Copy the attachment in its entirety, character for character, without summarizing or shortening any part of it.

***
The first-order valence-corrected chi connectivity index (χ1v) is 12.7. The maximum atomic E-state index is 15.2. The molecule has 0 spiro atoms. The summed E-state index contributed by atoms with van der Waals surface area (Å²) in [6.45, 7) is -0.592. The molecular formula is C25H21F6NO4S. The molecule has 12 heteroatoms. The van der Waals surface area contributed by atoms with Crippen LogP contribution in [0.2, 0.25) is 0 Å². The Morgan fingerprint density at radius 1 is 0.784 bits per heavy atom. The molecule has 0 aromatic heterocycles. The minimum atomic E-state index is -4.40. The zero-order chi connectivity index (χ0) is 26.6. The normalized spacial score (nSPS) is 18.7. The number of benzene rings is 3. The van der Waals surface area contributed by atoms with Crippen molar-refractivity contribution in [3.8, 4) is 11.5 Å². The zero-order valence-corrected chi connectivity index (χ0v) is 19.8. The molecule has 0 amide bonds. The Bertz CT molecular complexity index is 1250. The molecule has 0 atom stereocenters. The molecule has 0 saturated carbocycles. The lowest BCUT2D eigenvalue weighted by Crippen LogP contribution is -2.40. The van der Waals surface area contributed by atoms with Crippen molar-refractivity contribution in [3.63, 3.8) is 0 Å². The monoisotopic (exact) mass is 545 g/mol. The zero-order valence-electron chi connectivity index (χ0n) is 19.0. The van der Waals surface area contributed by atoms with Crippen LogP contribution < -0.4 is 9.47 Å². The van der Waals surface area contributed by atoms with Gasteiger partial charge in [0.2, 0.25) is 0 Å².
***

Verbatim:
The first-order valence-corrected chi connectivity index (χ1v) is 12.7. The maximum atomic E-state index is 15.2. The molecule has 0 spiro atoms. The summed E-state index contributed by atoms with van der Waals surface area (Å²) in [6.45, 7) is -0.592. The molecular formula is C25H21F6NO4S. The molecule has 12 heteroatoms. The van der Waals surface area contributed by atoms with Crippen LogP contribution in [0.2, 0.25) is 0 Å². The Morgan fingerprint density at radius 1 is 0.784 bits per heavy atom. The molecule has 0 aromatic heterocycles. The minimum atomic E-state index is -4.40. The zero-order chi connectivity index (χ0) is 26.6. The normalized spacial score (nSPS) is 18.7. The number of benzene rings is 3. The van der Waals surface area contributed by atoms with Crippen molar-refractivity contribution in [3.8, 4) is 11.5 Å². The zero-order valence-corrected chi connectivity index (χ0v) is 19.8. The molecule has 0 amide bonds. The Bertz CT molecular complexity index is 1250. The molecule has 0 atom stereocenters. The molecule has 0 saturated carbocycles. The lowest BCUT2D eigenvalue weighted by Crippen LogP contribution is -2.40. The van der Waals surface area contributed by atoms with Crippen molar-refractivity contribution in [3.63, 3.8) is 0 Å². The monoisotopic (exact) mass is 545 g/mol. The zero-order valence-electron chi connectivity index (χ0n) is 19.0. The van der Waals surface area contributed by atoms with Crippen LogP contribution < -0.4 is 9.47 Å². The van der Waals surface area contributed by atoms with Gasteiger partial charge in [0.2, 0.25) is 0 Å².